Supposedly we, as human beings, who are currently living in a phase where we evolved to an adult, should understand the basic sex education, starting from what’s the meaning of sex, what’s the purpose of having sex and what are the possibilities that going to happen while and after we had sex, right?

For example India has the the best sex education programme in the world, even though at first, sex education was a such controversial topic by 2014. But eventually, they (YP Foundation) set up a progressive programme which teaches the teenagers about gender, sexual diversity and the other things.

Unlike India, Indonesia is lacking in sex education, the sex topic is still taboo in this country where the majority are Muslims. Many of people here when they heard the word Sex they are most likely to relate it to pornography. They still think that sex is just an act between two individual in order to release their lust when the truth is that sex is not just that and it is the basic thing that every human should understand.

It is necessary to give students sex education to get a clearer understanding about both their own bodies and sexuality in order to be able to avoid and protect themselves from sexual violence or harassment. Many of the people I interviewed admit that there are still a lot of things that they don’t understand. When I asked them some topics regarding the sex education like, how to use tampon, how does birth control works, what are the risks of having unprotected sex beside getting pregnant and infected by AIDS, some said that they only receive a limited explanation about sex education as it was a part of the biology subject at school.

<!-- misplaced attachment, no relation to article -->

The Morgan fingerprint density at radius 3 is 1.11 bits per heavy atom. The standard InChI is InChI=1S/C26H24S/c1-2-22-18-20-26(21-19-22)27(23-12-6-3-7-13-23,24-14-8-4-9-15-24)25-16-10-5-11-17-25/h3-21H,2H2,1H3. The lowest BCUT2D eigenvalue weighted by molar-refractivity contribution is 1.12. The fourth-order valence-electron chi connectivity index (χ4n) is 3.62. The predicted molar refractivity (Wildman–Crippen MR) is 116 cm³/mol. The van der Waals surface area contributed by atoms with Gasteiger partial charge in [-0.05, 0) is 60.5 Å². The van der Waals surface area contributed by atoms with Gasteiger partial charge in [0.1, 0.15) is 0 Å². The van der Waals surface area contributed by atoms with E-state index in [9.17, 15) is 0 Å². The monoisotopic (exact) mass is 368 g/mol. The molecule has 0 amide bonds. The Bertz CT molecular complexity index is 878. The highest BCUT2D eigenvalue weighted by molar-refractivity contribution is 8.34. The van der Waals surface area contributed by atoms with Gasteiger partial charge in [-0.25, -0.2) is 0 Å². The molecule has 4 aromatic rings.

“I only learned about human’s reproductive and sexual organs and how puberty works, that’s it.”

It was one of the responses that I got after asking what they learned in sex-Ed session that they had. As the primary source of knowledge, school should not be ‘shy’ in giving the student the bird and bees talk and parents should be open talking about sex with their children to at least give them heads up before letting them go to the world.

Family should be the first one we can ask deliberately about such topic where we are too shy to talk about it to other people beside our family. Indonesians are mostly only warned of the dangers of having sex (“Free-sex is not something you should do, it’s a sin a typical thing that most of Indonesian teenager being warned with), and never actually teach us why is it dangerous and how to avoid it.

Although there’s a difference in how sex-education are being delivered to students between the public and international school. In an international school, which applies the international-standard curriculum, gives their pupils the proper sex-ed and actually assigned it to be one of the subjects that the students must learn.

Meanwhile in public schools, they only provide a brief explanation about sex (mostly talking about puberty) and after that, the students only receive information about sex in biology class which only explains about the sexual (reproductive) organs and so on so on.

What this country needs is the willingness to talk about this topic without relating it to pornography, give them proper information which can be easily accessed by the public. Maybe Indonesia could try to learn from India by making a sex-education centre or simply put a Sex-Education in their curriculum.

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